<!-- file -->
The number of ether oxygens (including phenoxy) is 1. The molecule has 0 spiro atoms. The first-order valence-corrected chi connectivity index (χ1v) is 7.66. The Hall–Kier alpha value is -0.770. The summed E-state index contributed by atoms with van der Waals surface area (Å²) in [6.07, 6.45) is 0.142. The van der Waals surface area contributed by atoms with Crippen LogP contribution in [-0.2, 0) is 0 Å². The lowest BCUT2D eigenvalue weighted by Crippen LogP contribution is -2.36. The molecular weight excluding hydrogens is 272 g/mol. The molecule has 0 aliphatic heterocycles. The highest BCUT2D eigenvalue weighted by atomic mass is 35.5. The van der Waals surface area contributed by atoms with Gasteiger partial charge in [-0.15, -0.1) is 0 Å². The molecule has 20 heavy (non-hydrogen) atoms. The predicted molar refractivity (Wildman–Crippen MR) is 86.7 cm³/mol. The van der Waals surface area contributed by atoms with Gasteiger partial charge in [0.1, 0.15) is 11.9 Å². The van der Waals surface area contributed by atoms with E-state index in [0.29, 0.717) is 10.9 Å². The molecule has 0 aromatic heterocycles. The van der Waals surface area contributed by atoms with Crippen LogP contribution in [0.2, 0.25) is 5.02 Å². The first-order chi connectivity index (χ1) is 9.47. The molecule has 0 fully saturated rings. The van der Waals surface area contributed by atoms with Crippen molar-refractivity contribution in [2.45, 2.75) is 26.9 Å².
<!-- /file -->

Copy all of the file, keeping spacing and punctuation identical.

The number of ether oxygens (including phenoxy) is 1. The molecule has 0 spiro atoms. The first-order valence-corrected chi connectivity index (χ1v) is 7.66. The Hall–Kier alpha value is -0.770. The summed E-state index contributed by atoms with van der Waals surface area (Å²) in [6.07, 6.45) is 0.142. The van der Waals surface area contributed by atoms with Crippen LogP contribution in [-0.2, 0) is 0 Å². The lowest BCUT2D eigenvalue weighted by Crippen LogP contribution is -2.36. The molecular weight excluding hydrogens is 272 g/mol. The molecule has 0 aliphatic heterocycles. The highest BCUT2D eigenvalue weighted by atomic mass is 35.5. The van der Waals surface area contributed by atoms with Gasteiger partial charge in [-0.15, -0.1) is 0 Å². The molecule has 20 heavy (non-hydrogen) atoms. The predicted molar refractivity (Wildman–Crippen MR) is 86.7 cm³/mol. The van der Waals surface area contributed by atoms with Gasteiger partial charge in [0.1, 0.15) is 11.9 Å². The van der Waals surface area contributed by atoms with E-state index in [0.29, 0.717) is 10.9 Å². The molecule has 0 aromatic heterocycles. The van der Waals surface area contributed by atoms with Crippen LogP contribution in [0.2, 0.25) is 5.02 Å². The first-order chi connectivity index (χ1) is 9.47. The molecule has 0 fully saturated rings. The van der Waals surface area contributed by atoms with Crippen molar-refractivity contribution in [2.45, 2.75) is 26.9 Å².